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Tax Form

I Made A Few Improvements To My Home Last Year: Am I Eligible For A Tax Break?

I Made A Few Improvements To My Home Last Year: Am I Eligible For A Tax Break?

I Made A Few Improvements To My Home Last Year: Am I Eligible For A Tax Break?

In 2016, if you made any home improvements, you may be eligible for a tax break (savings on a tax payer’s liability through tax deductions, tax break, tax credits, and other incentives). Certain lines of credit which are used for home improvements can also qualify for a tax deduction or credits from good old Uncle Sam. This blog aims to prepare you for the tax break you could make this year, here are few things you should remember.

 

  1. Home improvement loans

Homeowners know that their property taxes are (usually) tax deductible. But those who get home improvement loans may not know that the interest on their loan is also tax deductible. According to IRS, the interest up to the amount $100,000 is fully deductible. Similarly, you can also deduct the interest you pay on your HELOC in most circumstances.

 

  1. Increasing energy efficiency

You may not know that making a home greener could offer you multiple incentives. You can receive tax credits from the state, local or federal governments. As noted by EnergyStar, following home improvements included in the tax credit group are:

  •  Air source heat pumps: $300 credit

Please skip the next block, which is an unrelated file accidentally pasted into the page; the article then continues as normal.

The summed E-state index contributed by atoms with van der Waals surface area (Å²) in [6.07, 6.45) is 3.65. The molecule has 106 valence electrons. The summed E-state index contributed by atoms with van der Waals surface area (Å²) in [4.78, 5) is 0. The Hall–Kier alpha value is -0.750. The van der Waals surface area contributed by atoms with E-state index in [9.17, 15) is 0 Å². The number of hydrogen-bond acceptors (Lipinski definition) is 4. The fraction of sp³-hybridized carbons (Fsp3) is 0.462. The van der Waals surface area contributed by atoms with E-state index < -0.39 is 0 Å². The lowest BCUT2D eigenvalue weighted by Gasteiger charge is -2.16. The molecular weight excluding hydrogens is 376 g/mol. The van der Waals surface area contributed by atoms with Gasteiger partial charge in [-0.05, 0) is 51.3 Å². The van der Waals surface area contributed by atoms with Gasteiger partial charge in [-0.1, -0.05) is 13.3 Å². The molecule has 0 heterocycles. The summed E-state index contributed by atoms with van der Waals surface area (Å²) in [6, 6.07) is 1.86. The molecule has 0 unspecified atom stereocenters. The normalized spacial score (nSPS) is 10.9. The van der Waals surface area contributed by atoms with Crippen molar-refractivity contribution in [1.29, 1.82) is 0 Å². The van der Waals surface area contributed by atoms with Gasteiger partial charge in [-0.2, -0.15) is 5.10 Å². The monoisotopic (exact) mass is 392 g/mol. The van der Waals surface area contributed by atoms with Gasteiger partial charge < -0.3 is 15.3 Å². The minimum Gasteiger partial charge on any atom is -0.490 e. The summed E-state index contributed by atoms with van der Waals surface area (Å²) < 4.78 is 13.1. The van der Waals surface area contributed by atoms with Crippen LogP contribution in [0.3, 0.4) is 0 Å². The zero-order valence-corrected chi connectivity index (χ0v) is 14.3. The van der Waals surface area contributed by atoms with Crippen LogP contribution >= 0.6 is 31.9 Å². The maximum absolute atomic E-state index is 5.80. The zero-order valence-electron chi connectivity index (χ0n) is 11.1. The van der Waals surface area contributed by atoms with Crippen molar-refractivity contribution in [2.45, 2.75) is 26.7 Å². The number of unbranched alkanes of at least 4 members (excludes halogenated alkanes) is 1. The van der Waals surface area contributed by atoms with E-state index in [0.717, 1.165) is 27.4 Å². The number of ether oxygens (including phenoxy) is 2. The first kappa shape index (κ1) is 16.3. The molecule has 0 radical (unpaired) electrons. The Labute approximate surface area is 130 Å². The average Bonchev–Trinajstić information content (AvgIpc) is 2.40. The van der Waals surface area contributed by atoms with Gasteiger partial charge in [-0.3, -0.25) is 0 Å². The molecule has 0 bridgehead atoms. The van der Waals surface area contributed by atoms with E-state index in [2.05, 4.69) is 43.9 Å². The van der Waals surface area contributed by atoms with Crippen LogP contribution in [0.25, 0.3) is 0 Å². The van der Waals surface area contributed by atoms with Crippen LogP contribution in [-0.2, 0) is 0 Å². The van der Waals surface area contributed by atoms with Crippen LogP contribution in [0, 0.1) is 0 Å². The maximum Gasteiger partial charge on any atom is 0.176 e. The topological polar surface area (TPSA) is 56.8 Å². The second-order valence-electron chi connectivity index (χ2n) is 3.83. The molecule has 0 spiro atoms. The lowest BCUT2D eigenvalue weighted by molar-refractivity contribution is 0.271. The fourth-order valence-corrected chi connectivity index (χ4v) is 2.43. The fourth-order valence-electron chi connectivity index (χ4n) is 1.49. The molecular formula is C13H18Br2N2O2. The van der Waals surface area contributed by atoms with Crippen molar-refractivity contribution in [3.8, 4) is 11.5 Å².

• • Hot water boilers, propane, gas, or oil: $150 credit
  • • Biomass stoves: About $300 credit
  • • Central air conditioning: $300 credit
  • • Insulation: Up to 10% of the cost or $500, whichever is lower
  • • Roofs: 10% of the cost up to $500
  • • Doors, windows, and skylights: up to 10% of the cost, $200 for skylights, and windows up to $500 for doors
  • • Geothermal heat pumps: 30% of equipment cost and its installation
  • • Gas, oil furnace, propane, and fans: $50 for main air circulating fan, $150 credit for furnace
  • • Non-solar water heaters: up to $300 credit
  • • Solar water heaters: 30% of the cost of the equipment and installation costs

 

  1. Medical home improvement

If either you, your spouse or dependents are in a wheelchair or disabled, any improvements made for that person can qualify for tax breaks. But to qualify these deductions must cost 10% of your adjusted gross annual income.

Examples of medical expenses, as outlined by the IRS include:

  • • Adding handrails and grab bars
  • •  Entrance improvement
  • • Installing lifts and railings
  • • Making wheelchair accessible
  •  Entrance and exit ramps
  • • Widened doorways
  • • Moving electrical outlets or modifying them
  • • Modifying kitchen appliances and cabinets 

 

  1. Capital improvements

Some repairs you may make to get your home ready to sell can qualify as capital improvements such as:

  • • A roof replacement
  • • Replacement of doors, windows, and gutters
  • • Replacing the HVAC system or furnace

How about Financing home improvements in 2017?

Tax breaks and credits can make home improvements more affordable, but a homeowner needs to carefully consider his or her funding for that major renovation or improvement. According to the Housing and Urban Development (HUD), cash is the “thriftiest” way to pay for the home renovations or improvements, as you would not be liable for any interest charges or fees. But, in the case of emergency repairs, you can adopt these financing methods:

Remember, apart from the above three methods, there are also other financing options available to homeowners.

We know that home improvement is a major tool to save you on your taxes. This is why we want you to educate yourself on how to qualify for a tax break or credits. Should you have any questions about qualifying for tax breaks, please visit our website www.unitedcounselors.org.

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